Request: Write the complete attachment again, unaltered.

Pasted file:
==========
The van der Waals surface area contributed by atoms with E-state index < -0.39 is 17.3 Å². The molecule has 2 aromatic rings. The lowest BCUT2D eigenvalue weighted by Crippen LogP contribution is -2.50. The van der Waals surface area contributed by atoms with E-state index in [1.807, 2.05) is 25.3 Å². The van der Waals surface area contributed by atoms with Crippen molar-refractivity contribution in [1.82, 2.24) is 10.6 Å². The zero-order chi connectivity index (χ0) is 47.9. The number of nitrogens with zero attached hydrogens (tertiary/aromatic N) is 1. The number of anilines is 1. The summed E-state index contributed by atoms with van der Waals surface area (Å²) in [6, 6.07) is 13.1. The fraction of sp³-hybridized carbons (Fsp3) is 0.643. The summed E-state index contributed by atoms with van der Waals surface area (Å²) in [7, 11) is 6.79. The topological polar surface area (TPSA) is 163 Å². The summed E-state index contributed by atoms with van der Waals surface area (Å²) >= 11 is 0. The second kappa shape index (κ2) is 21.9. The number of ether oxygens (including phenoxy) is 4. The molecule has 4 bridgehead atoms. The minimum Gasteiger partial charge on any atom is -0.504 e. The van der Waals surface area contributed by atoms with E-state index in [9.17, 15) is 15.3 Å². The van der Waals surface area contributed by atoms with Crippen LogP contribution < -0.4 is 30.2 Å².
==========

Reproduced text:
The van der Waals surface area contributed by atoms with E-state index < -0.39 is 17.3 Å². The molecule has 2 aromatic rings. The lowest BCUT2D eigenvalue weighted by Crippen LogP contribution is -2.50. The van der Waals surface area contributed by atoms with E-state index in [1.807, 2.05) is 25.3 Å². The van der Waals surface area contributed by atoms with Crippen molar-refractivity contribution in [1.82, 2.24) is 10.6 Å². The zero-order chi connectivity index (χ0) is 47.9. The number of nitrogens with zero attached hydrogens (tertiary/aromatic N) is 1. The number of anilines is 1. The summed E-state index contributed by atoms with van der Waals surface area (Å²) in [6, 6.07) is 13.1. The fraction of sp³-hybridized carbons (Fsp3) is 0.643. The summed E-state index contributed by atoms with van der Waals surface area (Å²) in [7, 11) is 6.79. The topological polar surface area (TPSA) is 163 Å². The summed E-state index contributed by atoms with van der Waals surface area (Å²) >= 11 is 0. The second kappa shape index (κ2) is 21.9. The number of ether oxygens (including phenoxy) is 4. The molecule has 4 bridgehead atoms. The minimum Gasteiger partial charge on any atom is -0.504 e. The van der Waals surface area contributed by atoms with E-state index in [9.17, 15) is 15.3 Å². The van der Waals surface area contributed by atoms with Crippen LogP contribution < -0.4 is 30.2 Å².